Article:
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Main content
Current time:0:00Total duration:7:35
AP.Chem:
SAP‑1 (EU)
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SAP‑1.A (LO)
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SAP‑1.A.4 (EK)
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SAP‑2 (EU)
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SAP‑2.A (LO)
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SAP‑2.A.2 (EK)
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SAP‑2.A.3 (EK)

Video transcript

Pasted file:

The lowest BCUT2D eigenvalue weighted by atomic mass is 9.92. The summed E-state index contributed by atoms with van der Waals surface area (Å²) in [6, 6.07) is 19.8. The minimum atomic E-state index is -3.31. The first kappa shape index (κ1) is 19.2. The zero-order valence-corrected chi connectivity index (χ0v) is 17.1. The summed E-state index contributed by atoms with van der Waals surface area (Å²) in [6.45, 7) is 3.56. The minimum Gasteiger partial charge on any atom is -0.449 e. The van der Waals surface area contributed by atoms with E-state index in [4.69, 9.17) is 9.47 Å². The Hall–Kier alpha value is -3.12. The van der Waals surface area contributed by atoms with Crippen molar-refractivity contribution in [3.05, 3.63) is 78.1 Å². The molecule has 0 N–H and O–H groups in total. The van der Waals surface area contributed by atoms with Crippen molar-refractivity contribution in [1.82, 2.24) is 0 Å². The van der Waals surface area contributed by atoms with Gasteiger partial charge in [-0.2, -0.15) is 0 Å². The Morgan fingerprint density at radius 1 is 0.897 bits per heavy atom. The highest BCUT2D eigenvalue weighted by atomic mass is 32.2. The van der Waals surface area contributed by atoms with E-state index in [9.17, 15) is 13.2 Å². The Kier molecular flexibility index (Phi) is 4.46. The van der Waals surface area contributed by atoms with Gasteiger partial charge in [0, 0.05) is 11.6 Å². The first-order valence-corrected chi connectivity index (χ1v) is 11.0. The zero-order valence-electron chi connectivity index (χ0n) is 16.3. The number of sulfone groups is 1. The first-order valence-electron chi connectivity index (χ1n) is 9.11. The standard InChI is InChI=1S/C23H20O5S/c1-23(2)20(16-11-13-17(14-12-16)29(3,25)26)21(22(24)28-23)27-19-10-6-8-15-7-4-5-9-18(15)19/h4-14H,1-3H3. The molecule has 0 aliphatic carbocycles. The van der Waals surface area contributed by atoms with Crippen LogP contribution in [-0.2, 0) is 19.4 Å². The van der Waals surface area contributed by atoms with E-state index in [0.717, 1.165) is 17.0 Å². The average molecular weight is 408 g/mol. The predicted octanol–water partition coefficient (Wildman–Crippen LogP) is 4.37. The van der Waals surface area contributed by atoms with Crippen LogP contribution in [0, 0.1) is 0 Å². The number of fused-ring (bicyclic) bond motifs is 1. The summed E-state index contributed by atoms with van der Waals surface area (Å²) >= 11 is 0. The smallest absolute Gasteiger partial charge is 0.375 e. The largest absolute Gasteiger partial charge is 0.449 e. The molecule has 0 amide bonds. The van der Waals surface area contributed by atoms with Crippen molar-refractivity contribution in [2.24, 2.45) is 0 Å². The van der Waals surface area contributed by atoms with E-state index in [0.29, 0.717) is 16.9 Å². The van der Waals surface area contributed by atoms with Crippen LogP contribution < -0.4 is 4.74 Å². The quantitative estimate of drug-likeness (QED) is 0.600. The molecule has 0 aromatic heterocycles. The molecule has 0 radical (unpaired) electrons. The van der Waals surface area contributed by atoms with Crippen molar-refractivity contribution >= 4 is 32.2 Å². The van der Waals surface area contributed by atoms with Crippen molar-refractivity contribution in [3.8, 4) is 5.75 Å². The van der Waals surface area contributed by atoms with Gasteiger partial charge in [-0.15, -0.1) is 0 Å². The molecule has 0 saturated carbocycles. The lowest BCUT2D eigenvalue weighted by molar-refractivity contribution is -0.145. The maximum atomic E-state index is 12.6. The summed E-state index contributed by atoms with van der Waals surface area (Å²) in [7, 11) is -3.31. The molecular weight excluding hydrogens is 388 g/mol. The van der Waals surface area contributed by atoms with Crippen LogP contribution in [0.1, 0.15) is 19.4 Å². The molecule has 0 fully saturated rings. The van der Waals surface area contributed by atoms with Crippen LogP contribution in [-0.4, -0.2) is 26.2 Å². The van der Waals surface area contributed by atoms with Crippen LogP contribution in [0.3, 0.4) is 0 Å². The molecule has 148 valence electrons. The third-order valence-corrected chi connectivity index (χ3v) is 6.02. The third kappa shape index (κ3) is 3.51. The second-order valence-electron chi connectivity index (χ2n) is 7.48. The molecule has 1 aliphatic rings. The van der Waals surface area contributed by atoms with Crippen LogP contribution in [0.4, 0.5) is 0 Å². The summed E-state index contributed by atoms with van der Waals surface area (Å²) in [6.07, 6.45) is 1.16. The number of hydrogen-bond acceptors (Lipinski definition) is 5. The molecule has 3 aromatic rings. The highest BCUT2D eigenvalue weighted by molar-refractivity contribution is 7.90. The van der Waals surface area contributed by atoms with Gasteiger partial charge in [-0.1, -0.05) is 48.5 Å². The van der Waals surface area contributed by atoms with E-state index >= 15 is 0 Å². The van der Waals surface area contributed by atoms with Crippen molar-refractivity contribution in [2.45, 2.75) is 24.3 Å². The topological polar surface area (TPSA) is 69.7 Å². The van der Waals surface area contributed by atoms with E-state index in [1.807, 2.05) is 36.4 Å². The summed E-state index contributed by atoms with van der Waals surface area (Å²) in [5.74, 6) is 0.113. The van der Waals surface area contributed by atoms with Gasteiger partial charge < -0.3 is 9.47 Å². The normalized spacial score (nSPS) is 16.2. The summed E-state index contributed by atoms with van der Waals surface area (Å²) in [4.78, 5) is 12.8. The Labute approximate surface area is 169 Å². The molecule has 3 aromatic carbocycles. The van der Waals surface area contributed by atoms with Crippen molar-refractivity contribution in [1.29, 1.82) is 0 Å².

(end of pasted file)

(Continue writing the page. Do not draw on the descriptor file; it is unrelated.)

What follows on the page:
the previous videos we've talked about only the first ionization energy in this video we're going to compare the first and the second ionization energies and we're going to use lithium as our example so in the previous video we already know that lithium has an atomic number of three so there are three protons in the nucleus and a neutral atom of lithium the number of electrons equals the number of protons and so we know there are three electrons in lithium here the electron configuration is 1s2 2s1 so we have two electrons in the 1s orbital so we can go ahead and put those two electrons in the 1s orbital like that and then we have one more electron and that electron is going to go into the 2's orbital like this and so that would be a very simple picture of the neutral lithium atom if we apply enough energy alright we can actually pull away this outer electron here so we can pull away that electron and we call this the first ionization energy so the first ionization energy and to pull away that electron takes approximately 520 kilojoules per mole and so once we've pulled that electron away right we we no longer have a neutral lithium atom right we would have in lithium ion because we would still have three positive charges in the nucleus but we have only two negative charges now we only have two electrons because we pulled one away so three minus two gives us plus one so this is the lithium plus 1 cation and the electron configuration would just be 1s2 because we lost we lost the the electron in the 2's orbital and so we could keep going we could apply some more energy and pull away another electron so let's say that we pull away this electron this time okay so we're taking a second electron away and so we wouldn't call this ionization energy one we would therefore call this ionization energy two because this is to take away the second electron and this value turns out to be approximately 7298 kilojoules per mole and so if we take away that second electron alright once again we still have three positive charges in the nucleus but we have we have only one negative charge now it's only one electron so this is no longer the lithium plus 1 cation this is a lithium plus - cation because three minus one is plus two so this is lithium plus two here and the electron configuration would be only one electron in a 1s orbital so 1s 1 and so we can see that there is a big difference between the first ionization energy and the second ionization energy so 520 versus 7298 so let's see if we can explain the reasoning for this extremely large difference in in ionization energies and we're going to use the three factors that we've talked about in the previous videos right so the first factor we discussed was nuclear charge which refers to the number of protons in the nucleus all right so if we look at the neutral lithium atom right three positive charges in the nucleus that positive charge is what's going to attract this electron in in magenta here all right and if we look at the lithium plus 1 cation similar situation right we still have a a three protons in the nucleus and that positive charge is what's going to be attracting this electron as well and so because of the same number of protons we have to think more about effective nuclear charge as opposed to how many protons there are in the nucleus and before we do that we have to consider the effect of electron shielding so let's talk about electron shielding next so electron shielding also called electron screening so electron shielding / screening all right so when we think about electron shielding where we're think about the inner orbital electrons here so going back to the neutral lithium atom right these these two inner shell electrons right here are going to repel this outer shell electron alright so this one is going to repel this one as well and so you could think about it as they screen the electron in magenta from feeling the full force of the positive 3 charge in the nucleus because electrons repel other electrons and so the way to calculate the effective nuclear charge right so we've done this in the in the previous videos as well the simple way of calculating effective nuclear charge is to take the number of protons right so plus 3 and from that you subtract the number of shielding electrons so in this case it would be these two these two electrons in the 1s orbital so three minus two gives us an effective nuclear charge of plus one and so the electron in magenta isn't feeling isn't feeling a nuclear charge of plus three it's really only feeling an effective nuclear charge close to positive one because the actual value is approximately 1.3 when you do the more complicated calculations and so the effect of electron shielding is is to is to decrease is to decrease the overall nuclear charge that this electron in magenta feels and so when we move over here to to this electron right so we're talking about this electron in it in magenta for the lithium plus 1 cation that really is it the same such it's not the same situation right there's there's not much electron shielding this electron over here might repel a little bit right but there are no inner shell electrons repelling this electron in magenta and because of that right the electron in magenta is going to feel this positive 3 charge much more of the full positive 3 charge of the nucleus and so therefore there's going to be a much greater attractive force holding this electron in magenta to this nucleus and therefore you have to apply more energy to pull that electron away so the effect of electron shielding tells you right the second electron is much harder to remove than the first and so we see a large increase in ionization energy from the first ionization energy to the second ionization energy the last factor that we discussed was distanced right so the distance of those electrons in magenta from that from the nucleus right so on the Left once again going back to the neutral lithium atom this electron is in the second energy level right so it's further away than this electron right this electron is in is in the first energy level in the 1s - so this distance here is smaller than the distance on the left and so since the distance is smaller right this electron in magenta feels more of an attractive force from the nucleus right once again that's Coulomb's law and so therefore there's an increased attractive force therefore you take more energy to pull that electron away so it takes much more energy to pull the second electron away than the first and so that's why we see an increase in ionization energy so distance says the fact that this electron is closer means it takes more energy to pull it away and that's another reason why this number for the second ionization energy is so much larger than the first so it takes a heck of a lot more energy to pull away your second electron and that explains why we see lithium forming a plus one cation all right because doesn't take anywhere near as much energy to pull away one electron as it does to take away - to form a lithium 2-plus and so this is one way to tell what kind of anion will form look at the ionization energies then when you see a huge jump right when you see a huge jump that Clues you in as to as to which ions are easier to form